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Close Reading Practice Passages: Middle School (Grades 7 and 8)

| Elementary School Passages and Lessons, grades 1-6 | |Middle School Passages and Lessons| | High School Passages and Lessons | | How to Teach Close Reading |

Close Reading of President Abraham Lincoln's First Inaugural Address
This structured handout guides students through a close reading of a short passage from the address. One page; requires a word processor for access.

Farewell to Manzanar (Houston) and Unbroken (Hillenbrand)
This lesson exemplar will allow students to participate in critical discussion of two stories that illuminate important, yet divergent, experiences of war and conflict. This lesson exemplar will push students to think critically about the experience of wartime as felt by both soldiers and civilians as they navigated specific trials that were a part of their direct or peripheral involvement in WWII. Includes texts. Designed for grade 7. 46 pages; word processor required.

Middle School ELA Curriculum Video: Close Reading of a Text: MLK "Letter from Birmingham Jail"
This is a 15-minute (downloadable) video in which David Coleman, a contributing author to the Common Core State Standards, models a close reading.

One-Page Fiction Readings: Grade 7
Links to 11 printable passages. Adobe Reader required.

One-Page Nonfiction Readings: Grade 7
Links to 12 printable passages with skill development indicated. Adobe Reader required.

"The Glorious Whitewasher" ( Tom Sawyer )
Students will discover the rich humor and moral lesson embedded in Twain's text. By reading and rereading the passage closely, and focusing their reading through a series of questions and discussion about the text, students will explore the problem Tom Sawyer faced and how he "solved" his conundrum. When combined with writing about the passage, students will learn to appreciate how Twain's humor contains a deeper message and derive satisfaction from the struggle to master complex text. Includes close reading passage. Designed for grade 7. 12 pages; word processor required.

Frederick Douglass
Students will explore the point of view of a man who survived slavery. By reading the passage closely and discussing it, students will explore the various beliefs and points of view Douglass experienced as he became increasingly aware of the unfairness of his life. Students will need to consider the emotional context of words and how diction (word choice) affects an author's message. When combined with writing about the passage and teacher feedback, students will form a deeper understanding of how slavery affected those involved. Includes passage for close reading. Designed for grade 8. 22 pages; word processor required.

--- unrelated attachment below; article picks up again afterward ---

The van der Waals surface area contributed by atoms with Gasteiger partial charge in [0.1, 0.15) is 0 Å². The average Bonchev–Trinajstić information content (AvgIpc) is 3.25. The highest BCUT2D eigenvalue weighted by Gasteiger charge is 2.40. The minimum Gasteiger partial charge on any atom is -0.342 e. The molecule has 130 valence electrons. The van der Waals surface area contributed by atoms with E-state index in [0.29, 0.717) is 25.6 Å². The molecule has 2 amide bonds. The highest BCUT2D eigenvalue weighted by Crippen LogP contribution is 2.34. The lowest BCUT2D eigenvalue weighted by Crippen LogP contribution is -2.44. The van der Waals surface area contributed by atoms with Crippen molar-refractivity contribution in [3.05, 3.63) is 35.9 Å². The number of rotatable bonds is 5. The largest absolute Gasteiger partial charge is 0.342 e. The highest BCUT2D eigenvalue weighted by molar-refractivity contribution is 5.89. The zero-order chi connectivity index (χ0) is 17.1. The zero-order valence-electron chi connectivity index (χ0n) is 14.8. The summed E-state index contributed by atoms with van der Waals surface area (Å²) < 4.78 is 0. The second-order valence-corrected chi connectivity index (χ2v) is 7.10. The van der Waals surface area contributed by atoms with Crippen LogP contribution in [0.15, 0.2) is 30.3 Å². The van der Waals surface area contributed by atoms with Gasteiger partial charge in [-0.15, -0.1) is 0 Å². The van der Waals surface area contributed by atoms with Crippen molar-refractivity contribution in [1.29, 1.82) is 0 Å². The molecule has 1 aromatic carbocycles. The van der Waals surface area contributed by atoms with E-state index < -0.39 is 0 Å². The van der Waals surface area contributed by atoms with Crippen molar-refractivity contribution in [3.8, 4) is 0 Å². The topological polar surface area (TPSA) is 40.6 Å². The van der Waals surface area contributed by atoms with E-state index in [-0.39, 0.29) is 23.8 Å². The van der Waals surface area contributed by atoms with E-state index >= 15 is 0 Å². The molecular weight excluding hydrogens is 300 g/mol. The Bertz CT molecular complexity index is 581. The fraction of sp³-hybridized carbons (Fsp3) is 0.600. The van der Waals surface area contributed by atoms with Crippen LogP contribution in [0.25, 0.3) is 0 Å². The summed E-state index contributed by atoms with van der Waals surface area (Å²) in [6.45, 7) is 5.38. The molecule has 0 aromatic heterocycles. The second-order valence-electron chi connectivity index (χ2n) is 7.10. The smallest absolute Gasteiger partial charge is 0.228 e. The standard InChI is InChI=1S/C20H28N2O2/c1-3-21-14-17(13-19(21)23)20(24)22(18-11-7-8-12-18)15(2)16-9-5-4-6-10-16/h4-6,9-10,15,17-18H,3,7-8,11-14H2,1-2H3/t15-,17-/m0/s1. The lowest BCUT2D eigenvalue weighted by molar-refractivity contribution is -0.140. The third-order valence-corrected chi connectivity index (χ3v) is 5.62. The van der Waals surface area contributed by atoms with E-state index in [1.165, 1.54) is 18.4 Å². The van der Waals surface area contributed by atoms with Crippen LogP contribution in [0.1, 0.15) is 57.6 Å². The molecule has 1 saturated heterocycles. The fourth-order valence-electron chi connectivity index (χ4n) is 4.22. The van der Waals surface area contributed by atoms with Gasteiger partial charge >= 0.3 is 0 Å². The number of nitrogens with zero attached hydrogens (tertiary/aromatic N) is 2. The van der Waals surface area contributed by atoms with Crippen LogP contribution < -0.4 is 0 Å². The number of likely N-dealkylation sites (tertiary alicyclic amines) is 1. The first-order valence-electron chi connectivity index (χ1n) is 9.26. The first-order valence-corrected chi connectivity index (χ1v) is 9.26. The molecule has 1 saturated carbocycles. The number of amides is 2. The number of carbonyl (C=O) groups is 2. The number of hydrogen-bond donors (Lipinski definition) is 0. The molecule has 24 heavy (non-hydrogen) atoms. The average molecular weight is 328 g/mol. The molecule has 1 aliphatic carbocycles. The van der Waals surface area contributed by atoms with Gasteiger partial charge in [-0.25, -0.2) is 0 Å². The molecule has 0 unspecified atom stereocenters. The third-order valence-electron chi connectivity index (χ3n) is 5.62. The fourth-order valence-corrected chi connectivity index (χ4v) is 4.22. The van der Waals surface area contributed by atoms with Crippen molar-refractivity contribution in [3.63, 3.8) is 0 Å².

"My Mother, the Scientist" by Charles Hirshberg
Students will absorb deep lessons from Charles Hirshberg’s recollections of his mother. By reading and rereading the passage closely and focusing their reading through a series of questions and discussion about the text, students will identify how much his mother's struggles and accomplishments meant to both him and the wider world. When combined with writing about the passage—and possibly pairing this exemplar study with Richard Feynman’s memoir "The Making of a Scientist" — students will discover how much they can learn from this mixed genre memoir/biography about what inspires life choices. Includes text. Designed for grade 7. 22 pages, word processor required.

"The Long Night of the Little Boats" by Basil Heatter
Although this exemplar was designed to be used in a middle school Social Studies curriculum, it is appropriate for use in an ELA class as well. By reading and re-reading the text passage, closely combining classroom discussion about it, and writing about it, students come to an appreciation of the need to (a) re-read, paraphrase, and discuss ideas, (b) come to an accurate basic understanding level of a text, (c) come to an accurate interpretive understanding of a text, and (d) build a coherent piece of writing that both constructs and communicates solid understanding of text. Includes text. Designed for grade 8. 35 pages; word processor required.

"Words We Live By: Your Annotated Guide to the Constitution" by Linda R. Monk
Students will observe the dynamic nature of the Constitution through close reading and writing. They will explore the questions Monk raises and perhaps even pursue additional avenues of inquiry. When combined with writing about the passage, not only will students form a deeper appreciation of Monk's argument and the value of struggling with complex text, but of the Preamble of the Constitution itself. Includes text, vocabulary. Designed for Grade 8. 13 pages; word processor required.